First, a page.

There is a great deal of information to consider as you work with your cash flow projection, but the effort and time that you devote to this process now will reduce stress and help to provide peace of mind in the future. Remember to interact with your cash flow projection as a dynamic document that will continually adapt and change in the same ways that the realities of your business finances fluctuate. Once you’ve taken these initial steps you must continue to update your actual revenue and expense data and review your projections, making the appropriate adjustments as time goes on.

Taking a Look at Expense Projections

Money: Coins, and Dollar Bills

In this post, we are going to focus on the expense portion of the Cash Flow Projection. If you’ve been participating in this discussion of Cash Flow Projection since our first post then you should have your Cash Flow Projection Template set up and have your first month of actual figures for both income and expenses entered. You should also have the Revenue section (the top section of the Cash Flow Projection) complete with the next 6 (or 12) months of projected sales entered.

Our next step is to take a look at the expenses you are projected to have in the next 6 (or 12) months. Just like we did for the Revenue Projections, we want to look ahead and predict what expenses you will incur. Take a look at the expense categories that you have listed on your Cash Flow Projection. You may have created broad, inclusive categories such as payroll, office expenses, and communications or you may have a more detailed listing of individual accounts such as gross payroll, payroll taxes, payroll benefits, office supplies, small office equipment, telephone service, internet access, cell phone, etc. Remember, you are setting up your Cash Flow Projection so that it makes the most sense to you; be sure to tailor the level of detail in your account listing to suit your personal preference.

Look back at what your expenses were during the last 6 months and ask yourself whether your existing expenses have been historically consistent or have been steadily or suddenly increasing. Additionally, you need to consider expenses that have stopped and no longer exist, along with those expenses that will be new for your business. Taking the time to make a thorough examination of your last 6 months of expenses will help you make sure you are not forgetting an expense, so do not omit this important part of preparing your Cash Flow Projection. Keep in mind that the frequency with which some of your recurring expenses occur will vary; don’t focus exclusively on your monthly expenses while overlooking expenses that occur on a quarterly and annual basis.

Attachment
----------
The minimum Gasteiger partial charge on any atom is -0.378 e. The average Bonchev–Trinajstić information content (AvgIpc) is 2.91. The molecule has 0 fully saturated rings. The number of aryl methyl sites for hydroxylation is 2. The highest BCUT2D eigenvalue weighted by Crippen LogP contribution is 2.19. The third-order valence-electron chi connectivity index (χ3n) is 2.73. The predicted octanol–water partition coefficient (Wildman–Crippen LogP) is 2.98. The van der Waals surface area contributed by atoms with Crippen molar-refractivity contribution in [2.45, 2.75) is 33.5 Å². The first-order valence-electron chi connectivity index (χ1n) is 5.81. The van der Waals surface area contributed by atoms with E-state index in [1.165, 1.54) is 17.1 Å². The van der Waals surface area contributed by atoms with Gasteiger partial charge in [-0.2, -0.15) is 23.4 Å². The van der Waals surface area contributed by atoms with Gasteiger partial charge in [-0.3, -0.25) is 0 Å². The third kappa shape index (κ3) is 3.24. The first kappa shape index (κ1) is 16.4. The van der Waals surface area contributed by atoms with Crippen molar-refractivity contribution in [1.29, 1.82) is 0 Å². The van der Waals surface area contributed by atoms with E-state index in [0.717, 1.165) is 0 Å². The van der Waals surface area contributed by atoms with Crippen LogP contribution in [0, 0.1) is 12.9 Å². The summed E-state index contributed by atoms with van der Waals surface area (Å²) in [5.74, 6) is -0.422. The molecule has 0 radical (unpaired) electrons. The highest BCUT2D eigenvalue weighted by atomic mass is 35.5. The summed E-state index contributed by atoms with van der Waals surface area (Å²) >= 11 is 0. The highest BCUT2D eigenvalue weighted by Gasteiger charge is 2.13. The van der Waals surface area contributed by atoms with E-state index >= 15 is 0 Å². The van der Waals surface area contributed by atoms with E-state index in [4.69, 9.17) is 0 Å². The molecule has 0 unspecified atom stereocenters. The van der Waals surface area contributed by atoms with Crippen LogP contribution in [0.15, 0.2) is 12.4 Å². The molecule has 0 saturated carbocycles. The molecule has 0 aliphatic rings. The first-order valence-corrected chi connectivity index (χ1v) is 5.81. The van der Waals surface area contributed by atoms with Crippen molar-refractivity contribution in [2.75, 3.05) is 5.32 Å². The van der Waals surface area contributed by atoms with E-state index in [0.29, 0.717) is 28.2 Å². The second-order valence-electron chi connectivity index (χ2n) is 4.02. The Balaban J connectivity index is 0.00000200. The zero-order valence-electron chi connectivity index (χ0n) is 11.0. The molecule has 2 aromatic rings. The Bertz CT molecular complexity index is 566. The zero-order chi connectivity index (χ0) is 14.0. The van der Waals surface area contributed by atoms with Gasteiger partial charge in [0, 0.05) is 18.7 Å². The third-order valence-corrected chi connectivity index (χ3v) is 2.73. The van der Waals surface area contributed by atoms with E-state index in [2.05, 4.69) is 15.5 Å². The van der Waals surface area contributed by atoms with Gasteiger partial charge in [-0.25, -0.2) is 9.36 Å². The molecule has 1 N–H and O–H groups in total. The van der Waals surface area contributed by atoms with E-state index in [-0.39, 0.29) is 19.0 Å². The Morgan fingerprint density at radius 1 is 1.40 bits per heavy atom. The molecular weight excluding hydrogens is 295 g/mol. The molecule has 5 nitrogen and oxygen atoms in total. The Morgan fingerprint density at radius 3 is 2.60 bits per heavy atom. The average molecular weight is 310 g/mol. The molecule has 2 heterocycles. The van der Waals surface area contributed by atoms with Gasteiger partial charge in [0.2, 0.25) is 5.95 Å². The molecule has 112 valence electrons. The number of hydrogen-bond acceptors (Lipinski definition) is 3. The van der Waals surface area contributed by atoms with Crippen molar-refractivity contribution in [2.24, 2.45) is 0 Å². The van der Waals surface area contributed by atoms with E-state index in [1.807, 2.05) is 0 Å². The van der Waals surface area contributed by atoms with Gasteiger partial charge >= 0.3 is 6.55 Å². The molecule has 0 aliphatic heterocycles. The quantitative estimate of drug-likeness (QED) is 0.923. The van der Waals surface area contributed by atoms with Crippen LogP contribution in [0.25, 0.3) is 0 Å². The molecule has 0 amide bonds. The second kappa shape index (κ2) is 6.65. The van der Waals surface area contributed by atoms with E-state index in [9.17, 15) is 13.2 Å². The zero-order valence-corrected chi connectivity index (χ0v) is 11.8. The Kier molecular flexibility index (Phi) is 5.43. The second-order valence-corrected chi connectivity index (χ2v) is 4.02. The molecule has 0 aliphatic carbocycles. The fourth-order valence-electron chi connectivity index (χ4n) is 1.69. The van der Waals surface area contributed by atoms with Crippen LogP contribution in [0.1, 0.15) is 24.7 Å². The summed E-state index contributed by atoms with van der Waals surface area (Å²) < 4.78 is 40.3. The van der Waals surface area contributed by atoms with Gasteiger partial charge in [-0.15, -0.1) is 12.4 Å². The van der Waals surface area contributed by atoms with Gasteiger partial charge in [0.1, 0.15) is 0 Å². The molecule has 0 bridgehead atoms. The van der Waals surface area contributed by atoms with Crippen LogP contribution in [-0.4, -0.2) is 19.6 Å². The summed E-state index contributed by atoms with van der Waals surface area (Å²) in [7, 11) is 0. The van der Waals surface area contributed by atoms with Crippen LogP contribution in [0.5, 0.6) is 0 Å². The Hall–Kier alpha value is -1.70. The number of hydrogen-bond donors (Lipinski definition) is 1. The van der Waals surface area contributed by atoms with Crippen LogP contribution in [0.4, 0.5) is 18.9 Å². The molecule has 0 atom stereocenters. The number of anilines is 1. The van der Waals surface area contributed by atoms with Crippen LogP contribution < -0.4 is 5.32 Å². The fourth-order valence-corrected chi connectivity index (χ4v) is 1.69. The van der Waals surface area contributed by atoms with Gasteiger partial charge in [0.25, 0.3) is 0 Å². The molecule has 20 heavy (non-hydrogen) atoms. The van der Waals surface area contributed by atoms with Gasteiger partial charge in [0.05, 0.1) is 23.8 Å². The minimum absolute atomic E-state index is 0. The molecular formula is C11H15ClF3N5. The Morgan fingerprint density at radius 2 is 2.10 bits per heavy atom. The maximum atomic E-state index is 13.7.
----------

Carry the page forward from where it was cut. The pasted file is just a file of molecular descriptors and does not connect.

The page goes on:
While reviewing your records to identify your expenses it is important to remember that some outlays of cash don’t show up on the Profit and Loss Statement. Consider the following examples:

  • Loans and/or Leases
  • Credit Card Payments
  • Sales & Excise Taxes
  • Quarterly Payroll Taxes
  • Owner’s Draw

These payments are only recorded on the Balance Sheet. For example, if your business received a loan, then the loan amount would have been entered as a credit to the Liability section of the Balance Sheet and a debit to your checking account. Over time you have an obligation to pay back this loan. Each month you make a payment (a credit to the checking account) and pay down the loan principal (a debit to the loan account.) Both of these entries are recorded on Balance Sheet accounts and will never appear on your Profit and Loss Statement. This is a great example of why a Cash Flow Projection is so important. If you are only looking at the Profit and Loss Statement as you plan for the future of your business, then you will miss these types of impending cash obligations.

Now look ahead and project what your expenses will be going forward. Here are some questions to ask.

  • Have you or will you add any new expenses over the coming months?
  • Do you anticipate that you will add or lower the number of employees you have?
  • Will you experience a rent increase?
  • Do you have equipment or uniform leases that are subject to automatic increases?
  • Did you make purchases at a promotional interest rate or with a zero payment period that are scheduled to increase to their regular payment amount?
  • Do you have plans for advertising or promotional events?
  • Do you anticipate that the cost of products will increase?

As I mentioned in my previous post, “Taking a Look at Revenue Projections”, you may not have all the answers. It will be well worth your time to consider which people in your company have the information that you need and then take the time to solicit this information from them.

The expense projections you enter should be realistic based on information you currently have. Your Cash Flow Projection should reflect the current situation at your business, and change when your business changes. If a month from now you receive information which indicates that expenses will change, you will update your Cash Flow Projection accordingly at that time.